The Hidden Signs You Need a Performance Management Process

07 January 2022 | 4 Minute
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The Hidden Signs You Need a Performance Management Process

"Coaching between a manager and a subordinate should occur day-to-day, and not be reserved for a once-a-year event." Forbes.

Performance Management. It’s something you hear about a lot, and yet how many businesses understand what it entails and when it should be introduced or reviewed? And it’s not just about ensuring that traditional annual appraisals occur because there’s so much more to an effective performance management plan. After all, it’s a continuous cycle and involves numerous initiatives.

So, whether you’re introducing performance management or reviewing what you already have in place, it’s vital to allow managers to observe, review and give feedback on team and individual performance and empower your people to improve and develop.

How do you know if you need performance management?

There are obvious signs that should make you consider introducing performance management or re-evaluating what you have in place. Some of these can be measured using simple people analytics, including turnover, productivity, and sickness.

But then there are the less apparent factors. These include employee engagement, development, and motivation, all of which can be measured and discussed in a successful performance management cycle but are difficult to ‘see’.

Why do you need performance management?

Performance and engagement go hand in hand, and one without the other won’t lead to optimal business success. So, for example, if your people are performing effectively and you can measure this, but you don’t measure their engagement, and it turns out they’re really unhappy, it’s unlikely that strong performance will be sustainable, and turnover could be on the cards.

Alternatively, you could have happy and engaged people, but if you’re not measuring individual performance, how can you know if some employees need training or development?

Therefore, consider some of these factors when you plan performance management:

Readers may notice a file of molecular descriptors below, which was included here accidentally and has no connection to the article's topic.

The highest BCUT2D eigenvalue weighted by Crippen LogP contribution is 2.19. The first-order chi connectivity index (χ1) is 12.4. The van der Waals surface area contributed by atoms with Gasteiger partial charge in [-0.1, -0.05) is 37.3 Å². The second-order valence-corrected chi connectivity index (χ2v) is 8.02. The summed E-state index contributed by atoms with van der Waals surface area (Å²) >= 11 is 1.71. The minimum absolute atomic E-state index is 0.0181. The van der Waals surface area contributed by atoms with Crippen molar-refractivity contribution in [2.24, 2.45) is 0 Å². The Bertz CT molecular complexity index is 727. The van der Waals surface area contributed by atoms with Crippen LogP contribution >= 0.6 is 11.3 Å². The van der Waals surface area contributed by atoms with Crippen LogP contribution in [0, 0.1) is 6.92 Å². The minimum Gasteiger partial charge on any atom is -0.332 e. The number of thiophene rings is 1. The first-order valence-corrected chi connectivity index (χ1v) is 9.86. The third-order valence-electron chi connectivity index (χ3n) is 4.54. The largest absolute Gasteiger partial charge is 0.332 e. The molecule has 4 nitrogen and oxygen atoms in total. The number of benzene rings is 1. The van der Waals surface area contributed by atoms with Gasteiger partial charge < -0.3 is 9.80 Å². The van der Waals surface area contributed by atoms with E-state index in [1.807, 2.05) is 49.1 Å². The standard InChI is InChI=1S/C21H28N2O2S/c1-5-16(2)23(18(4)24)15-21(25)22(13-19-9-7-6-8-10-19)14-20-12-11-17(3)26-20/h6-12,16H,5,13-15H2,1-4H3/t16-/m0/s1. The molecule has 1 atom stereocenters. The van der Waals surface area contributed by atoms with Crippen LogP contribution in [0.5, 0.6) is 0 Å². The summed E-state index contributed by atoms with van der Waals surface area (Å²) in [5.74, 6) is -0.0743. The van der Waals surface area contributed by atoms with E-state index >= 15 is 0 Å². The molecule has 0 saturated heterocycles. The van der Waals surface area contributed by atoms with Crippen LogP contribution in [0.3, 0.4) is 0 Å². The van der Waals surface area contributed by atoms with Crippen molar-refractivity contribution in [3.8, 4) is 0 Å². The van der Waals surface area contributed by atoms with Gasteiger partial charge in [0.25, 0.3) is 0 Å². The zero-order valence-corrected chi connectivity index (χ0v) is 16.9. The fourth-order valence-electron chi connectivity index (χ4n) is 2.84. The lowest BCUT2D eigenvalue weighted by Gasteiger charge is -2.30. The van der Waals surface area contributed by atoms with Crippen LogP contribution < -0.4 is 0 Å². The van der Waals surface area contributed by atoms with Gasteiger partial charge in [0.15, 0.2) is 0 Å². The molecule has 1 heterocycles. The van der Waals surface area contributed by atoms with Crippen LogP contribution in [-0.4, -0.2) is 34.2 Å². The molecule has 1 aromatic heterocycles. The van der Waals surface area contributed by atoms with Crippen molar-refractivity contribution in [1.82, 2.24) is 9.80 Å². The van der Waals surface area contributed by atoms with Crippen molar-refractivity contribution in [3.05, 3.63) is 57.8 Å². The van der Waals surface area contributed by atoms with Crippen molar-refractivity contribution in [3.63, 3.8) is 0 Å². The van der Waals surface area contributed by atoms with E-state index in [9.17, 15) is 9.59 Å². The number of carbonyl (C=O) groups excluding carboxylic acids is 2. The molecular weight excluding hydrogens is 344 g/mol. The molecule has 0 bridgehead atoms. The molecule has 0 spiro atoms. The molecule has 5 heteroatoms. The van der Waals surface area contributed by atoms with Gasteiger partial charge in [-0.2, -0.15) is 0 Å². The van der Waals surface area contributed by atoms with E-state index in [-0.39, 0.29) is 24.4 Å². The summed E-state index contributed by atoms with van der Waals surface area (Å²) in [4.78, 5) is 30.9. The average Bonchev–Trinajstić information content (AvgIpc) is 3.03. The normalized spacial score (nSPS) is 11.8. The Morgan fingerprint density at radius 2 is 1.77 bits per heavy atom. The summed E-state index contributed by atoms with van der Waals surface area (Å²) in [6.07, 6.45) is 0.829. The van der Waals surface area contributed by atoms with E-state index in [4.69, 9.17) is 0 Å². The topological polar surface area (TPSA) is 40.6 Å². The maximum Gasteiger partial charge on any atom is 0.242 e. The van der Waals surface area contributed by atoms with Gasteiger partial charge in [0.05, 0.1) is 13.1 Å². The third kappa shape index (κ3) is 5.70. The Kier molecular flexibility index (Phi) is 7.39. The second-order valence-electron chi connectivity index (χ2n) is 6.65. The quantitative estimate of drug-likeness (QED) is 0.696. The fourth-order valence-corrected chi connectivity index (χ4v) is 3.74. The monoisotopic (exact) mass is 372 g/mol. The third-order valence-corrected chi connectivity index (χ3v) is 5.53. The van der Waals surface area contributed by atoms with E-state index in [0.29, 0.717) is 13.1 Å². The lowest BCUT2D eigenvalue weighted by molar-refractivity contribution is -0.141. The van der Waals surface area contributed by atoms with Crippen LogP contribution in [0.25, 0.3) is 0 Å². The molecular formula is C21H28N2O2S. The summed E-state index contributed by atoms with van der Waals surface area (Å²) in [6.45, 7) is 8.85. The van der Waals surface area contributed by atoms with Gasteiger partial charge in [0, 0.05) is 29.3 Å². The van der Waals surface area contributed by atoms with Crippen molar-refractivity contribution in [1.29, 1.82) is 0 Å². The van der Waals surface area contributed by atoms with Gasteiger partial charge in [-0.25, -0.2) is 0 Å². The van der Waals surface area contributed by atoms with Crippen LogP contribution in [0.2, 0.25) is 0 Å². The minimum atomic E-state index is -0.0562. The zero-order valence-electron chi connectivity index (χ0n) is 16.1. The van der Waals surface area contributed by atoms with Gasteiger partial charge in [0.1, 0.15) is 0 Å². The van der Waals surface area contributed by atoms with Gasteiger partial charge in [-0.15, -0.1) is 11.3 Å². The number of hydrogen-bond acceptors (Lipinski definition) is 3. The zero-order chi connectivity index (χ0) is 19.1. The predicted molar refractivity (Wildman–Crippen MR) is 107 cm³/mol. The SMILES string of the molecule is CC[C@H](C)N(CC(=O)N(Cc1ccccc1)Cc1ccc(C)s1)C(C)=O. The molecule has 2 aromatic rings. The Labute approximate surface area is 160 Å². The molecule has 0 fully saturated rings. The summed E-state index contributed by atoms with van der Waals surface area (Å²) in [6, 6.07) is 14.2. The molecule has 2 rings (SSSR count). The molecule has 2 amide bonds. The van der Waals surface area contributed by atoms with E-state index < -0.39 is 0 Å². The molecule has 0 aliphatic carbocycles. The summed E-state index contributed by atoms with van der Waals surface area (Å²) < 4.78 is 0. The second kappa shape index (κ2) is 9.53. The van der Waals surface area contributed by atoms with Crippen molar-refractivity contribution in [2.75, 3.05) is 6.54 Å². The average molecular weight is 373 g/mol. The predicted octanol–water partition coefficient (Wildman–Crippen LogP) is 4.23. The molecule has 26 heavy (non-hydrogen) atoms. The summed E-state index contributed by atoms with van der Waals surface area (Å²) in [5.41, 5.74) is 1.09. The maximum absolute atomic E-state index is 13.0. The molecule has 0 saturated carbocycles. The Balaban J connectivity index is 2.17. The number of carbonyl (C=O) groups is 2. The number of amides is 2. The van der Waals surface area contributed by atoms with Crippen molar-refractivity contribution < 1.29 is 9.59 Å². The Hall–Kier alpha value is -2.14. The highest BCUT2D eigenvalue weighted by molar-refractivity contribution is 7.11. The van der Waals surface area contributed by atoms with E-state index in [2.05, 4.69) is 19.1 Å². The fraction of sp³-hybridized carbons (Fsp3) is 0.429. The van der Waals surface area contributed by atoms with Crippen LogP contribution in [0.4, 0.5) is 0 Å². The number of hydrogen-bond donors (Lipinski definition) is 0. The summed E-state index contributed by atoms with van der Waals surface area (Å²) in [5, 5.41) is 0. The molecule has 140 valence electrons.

• Growth – as a business headcount grows, keeping track of employee performance becomes more challenging. In addition, as layers form in a company and managers manage other managers and team leaders manage other teams, there’s limited scope to know how individuals and teams perform.
  • High performance – when the numbers grow, it becomes essential to understand how your people are performing to achieve optimal business success and ensure your people are being developed, engaged and receiving the employee experience they expected. So, not only is performance management vital for business success, but you need a strategy in place that includes goals and measures, engages, rewards, and develops your people to enable them to perform at their best.
  • Engagement – performance management shows your people you listen to them and support them by gaining feedback and offering individuals training and development opportunities. As a result, you may see increased motivation, retention, performance, wellbeing, and happiness!
  • Retention – if turnover is high or increasing, consider why this is. It’s helpful to look at exit interview feedback on why individuals leave or assess why there are terminations for poor performance. Performance management also allows you to spot and discuss serious performance issues and manage them before they become severe.

Measure performance AND employee engagement

With the Great Resignation still simmering, you must understand how your people perform and view their development. By listening to feedback from employees about their personal growth and career aspirations, you may be able to retain those who have itchy feet to go in search of a more ‘understanding’ employer.